Vibrancy, individuality, energy, experience, naivety, and courage was the dreamy subtexts of Alan Parker's original 1980's R-rated musical "fame". Tracing the path of a contrasting group of performing arts students attempting to not only make grades, but make art.
"If they've really got what it takes, it's going to take all they've got."
The Oscar winning score coupled with exciting choreography, tight editing and talented cast made it a joyous and upbeat experience. However, Kevin Tancharoen's three decade later squeaky clean PG re-imaging née dumbing-down of the same name has a noticeable hollowness and High School Musical over-manufactured style blandness.
The emotional impact of the iconic film, stage and screen franchise seems lost in generational translation. With the reality TV song and dance extravaganza finally reaching the end of its prime, this movie has all classic Hollywood tell tale signs of cashing in on clichés and stereo types whilst riding the nostalgia wave.
Embracing the same format as the original, Fame follows a talented group of dancers, singers, actors and musicians through their four year journey at the prestigious New York City High School of Performing Arts.
Opening on Audition day, 10,000 wannabe students from all walks of life vie for acceptance in one of the 200 places in hopes of meeting that one ultimate goal: Fame.
After being dwindled down the chosen few, the newcomers are told: "Fame costs, and right here is where you start paying ... in sweat." So begins their journey.
The dozen or so lackluster characters consist completely of relatable stereotypes struggling through half a dozen contrived and predictable predicaments.
Will the good girl classical pianist Denise (Naturi Naughton) defy her authoritarian parents to embrace her overwhelming singing talent? Can the troubled Malik (Collins Pennie) overcome his childhood angst to accept and welcome his abilities? Will the questionably gay Kevin (Paul McGill) stand up for his dreams and challenge his harsh critics or return to the family farm in Iowa? Can overzealous Victor (Walter Perez) and cutesy Joy (Anna Maria Perez de Tagle) survive their full four years at PA?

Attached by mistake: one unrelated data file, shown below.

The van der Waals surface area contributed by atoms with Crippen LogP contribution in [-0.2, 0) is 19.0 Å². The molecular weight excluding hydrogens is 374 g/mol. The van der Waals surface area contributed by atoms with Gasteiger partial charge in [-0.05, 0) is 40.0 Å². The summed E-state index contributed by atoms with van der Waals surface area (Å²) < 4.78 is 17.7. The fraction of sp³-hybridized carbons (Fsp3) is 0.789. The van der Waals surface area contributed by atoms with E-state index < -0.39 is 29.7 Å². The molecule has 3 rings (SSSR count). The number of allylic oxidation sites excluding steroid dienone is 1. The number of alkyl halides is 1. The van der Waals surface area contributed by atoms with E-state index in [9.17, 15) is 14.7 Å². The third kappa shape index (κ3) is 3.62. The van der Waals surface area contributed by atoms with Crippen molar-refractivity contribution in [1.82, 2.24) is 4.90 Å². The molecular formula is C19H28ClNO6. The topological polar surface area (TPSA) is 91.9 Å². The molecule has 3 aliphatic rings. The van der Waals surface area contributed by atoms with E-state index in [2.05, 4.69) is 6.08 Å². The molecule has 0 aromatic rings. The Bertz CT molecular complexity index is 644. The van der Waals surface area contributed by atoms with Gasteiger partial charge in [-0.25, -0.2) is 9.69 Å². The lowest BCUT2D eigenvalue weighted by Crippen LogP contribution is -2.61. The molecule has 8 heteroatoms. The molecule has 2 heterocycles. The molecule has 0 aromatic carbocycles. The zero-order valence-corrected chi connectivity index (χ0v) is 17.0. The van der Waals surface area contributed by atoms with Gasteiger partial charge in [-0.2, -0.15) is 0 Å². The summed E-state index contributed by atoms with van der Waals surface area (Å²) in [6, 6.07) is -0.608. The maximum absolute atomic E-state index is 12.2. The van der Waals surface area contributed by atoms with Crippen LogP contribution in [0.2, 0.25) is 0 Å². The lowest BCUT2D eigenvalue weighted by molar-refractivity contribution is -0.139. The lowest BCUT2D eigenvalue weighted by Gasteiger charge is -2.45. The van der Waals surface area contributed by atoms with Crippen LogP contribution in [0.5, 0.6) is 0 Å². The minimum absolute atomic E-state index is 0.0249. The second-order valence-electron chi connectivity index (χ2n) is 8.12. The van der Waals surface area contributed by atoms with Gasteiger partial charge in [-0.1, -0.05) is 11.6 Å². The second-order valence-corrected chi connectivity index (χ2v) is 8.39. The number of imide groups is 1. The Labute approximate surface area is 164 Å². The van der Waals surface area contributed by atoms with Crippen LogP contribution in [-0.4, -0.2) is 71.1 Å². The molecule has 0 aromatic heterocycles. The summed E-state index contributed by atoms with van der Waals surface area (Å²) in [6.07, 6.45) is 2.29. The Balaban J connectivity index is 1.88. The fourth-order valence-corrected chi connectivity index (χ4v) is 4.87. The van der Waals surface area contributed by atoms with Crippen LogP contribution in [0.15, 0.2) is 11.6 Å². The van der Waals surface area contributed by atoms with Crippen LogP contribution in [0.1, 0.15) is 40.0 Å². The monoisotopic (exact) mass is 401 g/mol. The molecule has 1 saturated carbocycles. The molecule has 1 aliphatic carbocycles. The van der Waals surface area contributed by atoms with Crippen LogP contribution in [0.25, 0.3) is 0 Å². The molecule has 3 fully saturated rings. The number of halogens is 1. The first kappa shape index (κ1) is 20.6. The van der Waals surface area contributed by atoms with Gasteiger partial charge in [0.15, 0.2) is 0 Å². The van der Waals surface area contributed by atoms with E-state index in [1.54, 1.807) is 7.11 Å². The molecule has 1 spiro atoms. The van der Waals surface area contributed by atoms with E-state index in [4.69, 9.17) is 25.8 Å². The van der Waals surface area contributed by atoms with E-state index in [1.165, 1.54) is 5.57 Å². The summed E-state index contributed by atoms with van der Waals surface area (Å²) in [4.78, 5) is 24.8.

And the $64,000 Question, Will naïve lead Jenny (Kay Panabaker) and the handsome and talented Marco (Asher Book) engage in more than a standard, will they-won't they plot?
As you can see, 2009's by-the-numbers Fame is a definite no-brainer. The scattered interweaving of no surprise storylines and limited character development leaves viewers with almost no character empathy.
The score although strong, with recognizable and re-mastered reprisals of the 1981's Oscar winning (Fame) and nominated (Out Here on My Own) original tracks, noticeably lacks newly infused grunt with the absence of any outstanding additions.
The major stand-out positive in this production is the dancing. Due largely to teaming of Director Tancharoen's choreographic resume and ex So You Think You Think You Can Dance contestant Kherington Payne.
The Baz Luhrmann style dance sequences are magical and a true pleasure to watch, (even if limited) and paying homage by invoking the original's Rocky Horror Picture Show sequence by having one student audition with Little Nell's defiant speech was a nice touch.
The Verdict: Simply put, it's a shame about fame. The modern desecration of another of Generation X's most sacred. My recommendation: Anyone who is dated enough to remember the original, don't taint it, this one wasn't made for us.
Published : The Queanbeyan Age
Date of Publication : 09/10/2009
flash and glitz w absolutely
Why, just why...
I bought it thinking that maybe it will have a decent dance sequence - nope.
Go on YouTube and watch any episode of SYTYCD, Any season. You will find all the things that are missing from this film:
heart, passion, dancing, intelligence, whimsy, comraderie, more passion, harsh reality tempered by thoughtfulness wisdom and kindness - it has everything this movie wants to be, and you can save the rental fee.
Dont bother with this stinkbomb.